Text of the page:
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Old 05-27-2014, 12:11 AM
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Filing deadline

A relative died in 2013. He had all assets in a revocable trust that became irrevocable at death. I am the trustee. A final 1040 was filed for income up to the date of death but the 1041 for the period between the date of death and December 31, 2013 and has not been filed yet. I have obtained a new tax id for the trust. When is the first 1041 tax filing for the trust due and what time period would it cover? Since I did not file the short year 1041 for 2013, is it considered late and therefore subject to penalties? Is there any way to avoid these penalties?



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Old 05-27-2014, 09:02 PM
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A relative died in 2013. He had all assets in a revocable trust that became irrevocable at death. I am the trustee. A final 1040 was filed for income up to the date of death but the 1041 for the period between the date of death and December 31, 2013 and has not been filed yet. I have obtained a new tax id for the trust. When is the first 1041 tax filing for the trust due and what time period would it cover? Since I did not file the short year 1041 for 2013, is it considered late and therefore subject to penalties? Is there any way to avoid these penalties?

A relative died in 2013. He had all assets in a revocable trust that became irrevocable at death.============>>> A lot depends on the trust; generally a trust becomes irrevocable upon ones death. I know it stops being a revocable grantor trust for tax purposes when someone else becomes the trustee. A revocable trust funded before death allows the grantor to have complete access to and control over trust property during life and keeps such property out of the grantor’s probate estate at death. A revocable trust becomes irrevocable at the grantor’s death, and property held in the name of the trust is then administered and distributed according to the provisions in the trust document.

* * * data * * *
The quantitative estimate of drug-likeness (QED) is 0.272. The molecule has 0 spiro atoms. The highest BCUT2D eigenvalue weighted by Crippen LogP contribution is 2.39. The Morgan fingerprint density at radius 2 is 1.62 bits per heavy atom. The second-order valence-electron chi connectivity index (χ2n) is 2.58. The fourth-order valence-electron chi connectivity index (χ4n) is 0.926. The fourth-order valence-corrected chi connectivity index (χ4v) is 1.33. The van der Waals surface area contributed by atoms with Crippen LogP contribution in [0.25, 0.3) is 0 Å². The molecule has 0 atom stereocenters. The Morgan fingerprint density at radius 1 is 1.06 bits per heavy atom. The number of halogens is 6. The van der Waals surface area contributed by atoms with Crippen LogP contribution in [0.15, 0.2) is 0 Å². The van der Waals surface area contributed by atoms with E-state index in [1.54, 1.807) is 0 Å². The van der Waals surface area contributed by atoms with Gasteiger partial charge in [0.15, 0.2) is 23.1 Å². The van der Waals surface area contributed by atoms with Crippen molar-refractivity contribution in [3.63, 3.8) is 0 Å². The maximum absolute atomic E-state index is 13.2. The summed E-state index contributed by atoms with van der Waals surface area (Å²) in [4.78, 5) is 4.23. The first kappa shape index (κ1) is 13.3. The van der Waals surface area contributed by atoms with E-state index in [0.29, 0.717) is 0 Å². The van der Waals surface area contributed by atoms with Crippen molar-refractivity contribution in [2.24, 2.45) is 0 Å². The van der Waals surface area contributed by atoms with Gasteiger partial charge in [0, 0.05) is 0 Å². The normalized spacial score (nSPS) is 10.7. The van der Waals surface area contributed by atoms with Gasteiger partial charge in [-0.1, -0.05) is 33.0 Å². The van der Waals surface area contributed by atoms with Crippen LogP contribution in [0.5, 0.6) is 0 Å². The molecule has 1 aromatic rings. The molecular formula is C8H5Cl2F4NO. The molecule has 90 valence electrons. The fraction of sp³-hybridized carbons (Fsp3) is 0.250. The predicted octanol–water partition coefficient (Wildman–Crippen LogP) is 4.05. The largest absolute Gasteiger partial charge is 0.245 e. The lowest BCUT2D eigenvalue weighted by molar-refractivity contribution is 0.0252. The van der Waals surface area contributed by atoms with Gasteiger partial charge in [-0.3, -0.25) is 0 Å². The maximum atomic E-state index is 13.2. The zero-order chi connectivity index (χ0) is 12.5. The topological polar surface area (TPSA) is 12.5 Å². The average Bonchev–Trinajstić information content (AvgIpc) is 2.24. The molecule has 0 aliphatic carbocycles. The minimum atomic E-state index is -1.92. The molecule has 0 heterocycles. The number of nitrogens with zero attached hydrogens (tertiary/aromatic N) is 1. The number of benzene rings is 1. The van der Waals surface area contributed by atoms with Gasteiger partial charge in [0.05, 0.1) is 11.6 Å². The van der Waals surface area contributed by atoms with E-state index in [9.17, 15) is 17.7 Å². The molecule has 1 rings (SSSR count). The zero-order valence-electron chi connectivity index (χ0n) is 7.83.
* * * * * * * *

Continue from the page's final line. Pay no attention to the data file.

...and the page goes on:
I am the trustee. A final 1040 was filed for income up to the date of death but the 1041 for the period between the date of death and December 31, 2013 and has not been filed yet. I have obtained a new tax id for the trust. When is the first 1041 tax filing for the trust due and what time period would it cover?==========>>>>>>>>>>> I guess it depends also. When a grantor of revocable trust dies, the trust becomes irrevocable. An irrevocable trust is an independent taxpayer in the eyes of the IRS, required to file its own tax return. Responsibility for completing the paperwork falls to the trustee appointed by the grantor.as you're the trustee, you may be able to take almost a year to file. As a trustee, you have a lot of flexibility in when to submit the first tax return. The first step is to pick a closing date for the trust's tax year. Suppose the grantor dies July 14. Some trusts must choose a calendar tax year ending Dec. 31. Other trusts can use a fiscal year with an ending date as far ahead as 11 months from the death. In this case, that would be June 14( when the grantor deceased) of the following year. The instructions for Form 1041 explain which trusts have that option. Once you set the closing date, you have 3.5 months after that to turn in the return. If you pick Dec. 31, for instance, that gives you until April 15. The form to file is 1041, the income-tax return for trusts and estates. Whatever date you set for the end of the first tax year, that will be the date you use for future tax returns too, assuming the trust is set up to last a